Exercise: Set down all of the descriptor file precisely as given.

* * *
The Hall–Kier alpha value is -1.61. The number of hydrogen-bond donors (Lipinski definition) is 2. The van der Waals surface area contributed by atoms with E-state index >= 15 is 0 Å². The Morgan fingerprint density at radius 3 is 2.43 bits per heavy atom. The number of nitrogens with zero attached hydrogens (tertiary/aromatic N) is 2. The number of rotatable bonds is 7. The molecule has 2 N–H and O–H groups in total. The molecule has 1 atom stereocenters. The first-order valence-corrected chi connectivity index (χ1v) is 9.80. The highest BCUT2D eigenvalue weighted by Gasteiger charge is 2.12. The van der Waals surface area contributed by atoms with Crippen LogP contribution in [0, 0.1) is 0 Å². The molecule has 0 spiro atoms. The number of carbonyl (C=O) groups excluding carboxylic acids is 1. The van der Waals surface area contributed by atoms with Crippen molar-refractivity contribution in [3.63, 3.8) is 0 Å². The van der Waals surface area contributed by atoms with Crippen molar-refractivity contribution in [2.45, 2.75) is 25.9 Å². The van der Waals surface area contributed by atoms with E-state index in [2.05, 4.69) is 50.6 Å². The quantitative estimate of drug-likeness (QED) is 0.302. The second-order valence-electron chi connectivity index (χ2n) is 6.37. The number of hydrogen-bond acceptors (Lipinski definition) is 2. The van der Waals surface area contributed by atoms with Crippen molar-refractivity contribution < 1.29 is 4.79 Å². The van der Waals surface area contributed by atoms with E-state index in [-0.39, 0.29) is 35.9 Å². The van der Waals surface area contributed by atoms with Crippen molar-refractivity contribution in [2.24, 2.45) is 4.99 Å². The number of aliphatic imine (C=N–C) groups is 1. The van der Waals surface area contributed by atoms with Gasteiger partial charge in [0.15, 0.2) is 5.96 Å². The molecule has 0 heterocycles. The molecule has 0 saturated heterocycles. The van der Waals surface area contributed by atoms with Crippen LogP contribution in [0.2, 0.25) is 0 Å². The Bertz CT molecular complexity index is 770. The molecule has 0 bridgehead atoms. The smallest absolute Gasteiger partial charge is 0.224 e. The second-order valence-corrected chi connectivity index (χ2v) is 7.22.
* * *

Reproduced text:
The Hall–Kier alpha value is -1.61. The number of hydrogen-bond donors (Lipinski definition) is 2. The van der Waals surface area contributed by atoms with E-state index >= 15 is 0 Å². The Morgan fingerprint density at radius 3 is 2.43 bits per heavy atom. The number of nitrogens with zero attached hydrogens (tertiary/aromatic N) is 2. The number of rotatable bonds is 7. The molecule has 2 N–H and O–H groups in total. The molecule has 1 atom stereocenters. The first-order valence-corrected chi connectivity index (χ1v) is 9.80. The highest BCUT2D eigenvalue weighted by Gasteiger charge is 2.12. The van der Waals surface area contributed by atoms with Crippen LogP contribution in [0, 0.1) is 0 Å². The molecule has 0 spiro atoms. The number of carbonyl (C=O) groups excluding carboxylic acids is 1. The van der Waals surface area contributed by atoms with Crippen molar-refractivity contribution in [3.63, 3.8) is 0 Å². The van der Waals surface area contributed by atoms with Crippen molar-refractivity contribution in [2.45, 2.75) is 25.9 Å². The van der Waals surface area contributed by atoms with E-state index in [2.05, 4.69) is 50.6 Å². The quantitative estimate of drug-likeness (QED) is 0.302. The second-order valence-electron chi connectivity index (χ2n) is 6.37. The number of hydrogen-bond acceptors (Lipinski definition) is 2. The van der Waals surface area contributed by atoms with Crippen molar-refractivity contribution < 1.29 is 4.79 Å². The van der Waals surface area contributed by atoms with E-state index in [-0.39, 0.29) is 35.9 Å². The van der Waals surface area contributed by atoms with Crippen molar-refractivity contribution in [2.24, 2.45) is 4.99 Å². The number of aliphatic imine (C=N–C) groups is 1. The van der Waals surface area contributed by atoms with Gasteiger partial charge in [0.15, 0.2) is 5.96 Å². The molecule has 0 heterocycles. The molecule has 0 saturated heterocycles. The van der Waals surface area contributed by atoms with Crippen LogP contribution in [0.2, 0.25) is 0 Å². The Bertz CT molecular complexity index is 770. The molecule has 0 bridgehead atoms. The smallest absolute Gasteiger partial charge is 0.224 e. The second-order valence-corrected chi connectivity index (χ2v) is 7.22.